Four years later, there are fewer distractions – this being Western Massachusetts – but just as little incentive to get to class. A thesis will not just write itself, although too many hours have already been wasted begging the computer gods for something to just happen.

The worst part is, though, I screwed up. The approach I took to college is not something I would recommend. So, for any underclassmen, heed the warning signs. This may be late for a what-not-to-do column about the creeping disease of senioritis, or a little early for a note from a departing senior, but it’s the peak of the semester, mid-terms are approaching and my burning desire to learn is fading. Fast.

Two things should be required of incoming freshmen. First, they should be forced to understand the extent of the general education requirements. Sure, we were beat to death with it at orientation, but a little more of a beating would help. Second, they should be given an extensive crash course on SPIRE. There should be tutorials about how to take one class and make it apply for various different uses. In my case, it is not my inability to work the system, but an unwillingness to pay any attention to it. This mistake should be avoided at all costs.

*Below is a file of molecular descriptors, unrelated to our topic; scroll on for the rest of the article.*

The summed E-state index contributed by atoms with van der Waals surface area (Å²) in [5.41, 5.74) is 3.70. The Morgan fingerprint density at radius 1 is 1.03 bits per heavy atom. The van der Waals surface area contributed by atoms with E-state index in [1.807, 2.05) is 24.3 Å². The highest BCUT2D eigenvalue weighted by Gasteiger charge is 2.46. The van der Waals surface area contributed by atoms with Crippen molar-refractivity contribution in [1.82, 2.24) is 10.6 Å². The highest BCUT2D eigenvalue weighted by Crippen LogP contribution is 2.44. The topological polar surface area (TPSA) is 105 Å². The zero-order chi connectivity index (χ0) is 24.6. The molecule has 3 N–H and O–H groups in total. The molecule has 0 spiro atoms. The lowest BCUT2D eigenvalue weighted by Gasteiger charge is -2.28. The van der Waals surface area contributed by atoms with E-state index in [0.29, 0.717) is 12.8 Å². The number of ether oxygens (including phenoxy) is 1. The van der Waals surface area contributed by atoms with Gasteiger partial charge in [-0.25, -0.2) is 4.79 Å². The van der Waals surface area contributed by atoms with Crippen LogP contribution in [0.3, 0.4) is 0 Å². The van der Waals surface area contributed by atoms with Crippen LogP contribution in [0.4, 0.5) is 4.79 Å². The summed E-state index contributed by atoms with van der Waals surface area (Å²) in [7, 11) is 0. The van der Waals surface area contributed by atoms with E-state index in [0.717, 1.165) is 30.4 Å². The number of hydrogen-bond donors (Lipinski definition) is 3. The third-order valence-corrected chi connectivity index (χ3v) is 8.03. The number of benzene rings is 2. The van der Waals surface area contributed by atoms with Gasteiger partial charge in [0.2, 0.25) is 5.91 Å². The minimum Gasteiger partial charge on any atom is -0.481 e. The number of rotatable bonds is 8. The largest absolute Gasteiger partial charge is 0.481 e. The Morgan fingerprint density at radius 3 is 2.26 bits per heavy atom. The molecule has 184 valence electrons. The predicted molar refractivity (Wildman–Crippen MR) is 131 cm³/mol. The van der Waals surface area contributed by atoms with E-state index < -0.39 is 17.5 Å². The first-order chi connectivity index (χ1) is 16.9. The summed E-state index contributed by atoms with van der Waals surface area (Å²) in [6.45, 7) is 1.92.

When choosing classes, it is better to get required stuff out of the way, as soon as possible. This must not fall on deaf ears. Get them done. Taking a language requirement, a Global Education requirement and a Physical Science requirement course along with an Honors Capstone course is not the desired path, especially when an Astronomy test and a thesis draft are due on the same day. Today.

In high school, there is very little room to maneuver when it comes to classes. In college, there is near complete independence. I took classes that appealed to me. History courses on Africa, the Middle East and Ireland were all interesting and helped create my worldview – down with England! But due to my own inability to work SPIRE, I will graduate one class short of a History minor. I have more political science courses that count for nothing on my transcript than political science minors are probably required to take.

I always defended this approach to college, and will continue to do so to some extent, but with the stress of a thesis and a parental requirement to graduate Magna Cum Laude, I have begun questioning my decisions. Waking up everyday to attend two classes that will do absolutely nothing for me has resulted in creeping senioritis. From one stressed senior to future stressed seniors, measure twice, cut once.

Nick Milano is a Collegian columnist. He can be reached at

One Response to “A fix for senioritis”
  1. Big Jimbo says:

    Milano- I understand the impulse to write- but these articles represent a density and ignorance that reflect poorly on the esteemed publication, “The Daily Collegian.” A newspaper ought to represent newsworthiness, not the brain farts of its writers.